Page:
Thursday, October 21, 2010

Education Week and a Student's View on Disproportionate Punishment of Black Male Students in Delaware

By Morgan Jerkins '14

From October 11th to 16th, the Students for Education Reform, Teach for America, and the USG co-sponsored Education Week, a weeklong campaign to raise awareness of current issues in American public education. These associations used documentaries, teaching and leadership workshops, lectures and study breaks to encourage undergraduates to take active roles in education reform.

Soon after the week ended, I stumbled across an article about a public education issue in Delaware that I thought might pertain to the Princeton community. Investigators are questioning whether or not black males are punished disproportionately in certain school districts in Wilmington and Newark. I interviewed Briyana Davis ’13, an aspiring sociology major who intends to explore inequalities in the education systems of the U.S.

• Q1. How has this article made you feel as an Ivy-League student and an African-American?
• A. This article wasn’t really surprising to me, though I still believe it is an obvious issue that needs to be solved. This is just one more situation to add to my list of reasons why I need to somehow change the world.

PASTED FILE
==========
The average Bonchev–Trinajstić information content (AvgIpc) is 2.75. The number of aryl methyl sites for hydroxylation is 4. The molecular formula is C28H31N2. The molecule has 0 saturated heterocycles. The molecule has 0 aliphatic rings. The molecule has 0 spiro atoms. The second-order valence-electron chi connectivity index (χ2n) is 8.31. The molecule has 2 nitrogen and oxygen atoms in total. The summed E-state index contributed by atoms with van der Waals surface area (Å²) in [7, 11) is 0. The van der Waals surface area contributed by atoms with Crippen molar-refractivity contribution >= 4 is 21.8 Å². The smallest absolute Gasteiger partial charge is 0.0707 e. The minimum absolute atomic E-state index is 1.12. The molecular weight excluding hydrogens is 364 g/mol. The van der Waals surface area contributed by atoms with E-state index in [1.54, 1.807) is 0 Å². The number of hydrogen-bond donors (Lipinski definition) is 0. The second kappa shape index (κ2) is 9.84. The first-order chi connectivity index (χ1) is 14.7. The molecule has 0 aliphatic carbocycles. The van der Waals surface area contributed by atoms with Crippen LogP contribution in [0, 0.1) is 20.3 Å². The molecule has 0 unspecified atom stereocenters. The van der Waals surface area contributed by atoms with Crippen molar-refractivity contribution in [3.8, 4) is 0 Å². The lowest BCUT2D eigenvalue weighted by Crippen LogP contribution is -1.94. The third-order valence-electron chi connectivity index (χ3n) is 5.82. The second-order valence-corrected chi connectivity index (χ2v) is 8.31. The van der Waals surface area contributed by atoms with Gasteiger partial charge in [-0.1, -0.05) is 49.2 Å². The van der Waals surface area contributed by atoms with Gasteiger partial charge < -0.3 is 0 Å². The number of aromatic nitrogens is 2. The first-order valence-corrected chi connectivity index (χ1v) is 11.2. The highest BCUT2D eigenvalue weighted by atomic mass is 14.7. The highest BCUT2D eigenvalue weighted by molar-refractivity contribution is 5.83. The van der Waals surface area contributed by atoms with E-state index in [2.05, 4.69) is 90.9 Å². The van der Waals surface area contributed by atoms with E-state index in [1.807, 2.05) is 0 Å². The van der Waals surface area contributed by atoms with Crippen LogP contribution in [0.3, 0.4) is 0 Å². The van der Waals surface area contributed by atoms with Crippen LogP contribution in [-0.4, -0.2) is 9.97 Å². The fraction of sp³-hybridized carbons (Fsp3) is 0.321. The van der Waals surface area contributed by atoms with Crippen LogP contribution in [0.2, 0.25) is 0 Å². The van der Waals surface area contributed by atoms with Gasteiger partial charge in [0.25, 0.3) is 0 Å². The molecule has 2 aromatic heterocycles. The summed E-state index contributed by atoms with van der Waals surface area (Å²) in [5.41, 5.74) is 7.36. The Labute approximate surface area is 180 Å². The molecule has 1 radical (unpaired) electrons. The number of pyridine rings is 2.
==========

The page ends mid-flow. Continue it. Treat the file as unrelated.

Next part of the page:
• Q2. Do you have any ideas on how to equalize this supposed bigotry in school districts?
• A. I think more understanding on the part of individual teachers and administrators could be a start. In the Delaware case, I think the policies regarding discipline need to be revised. I think the potential causes of this disparity should be identified and educators should be aware of them so they can avoid stereotyping and punish students more appropriately.

Though one cannot say that racism fueled this particular case in Delaware, at least the government is aware of a problem that is very prevalent in specific school districts. This particular type of awareness can trickle down to undergraduates students like Davis who can one day strengthen the system with impartiality and empathy.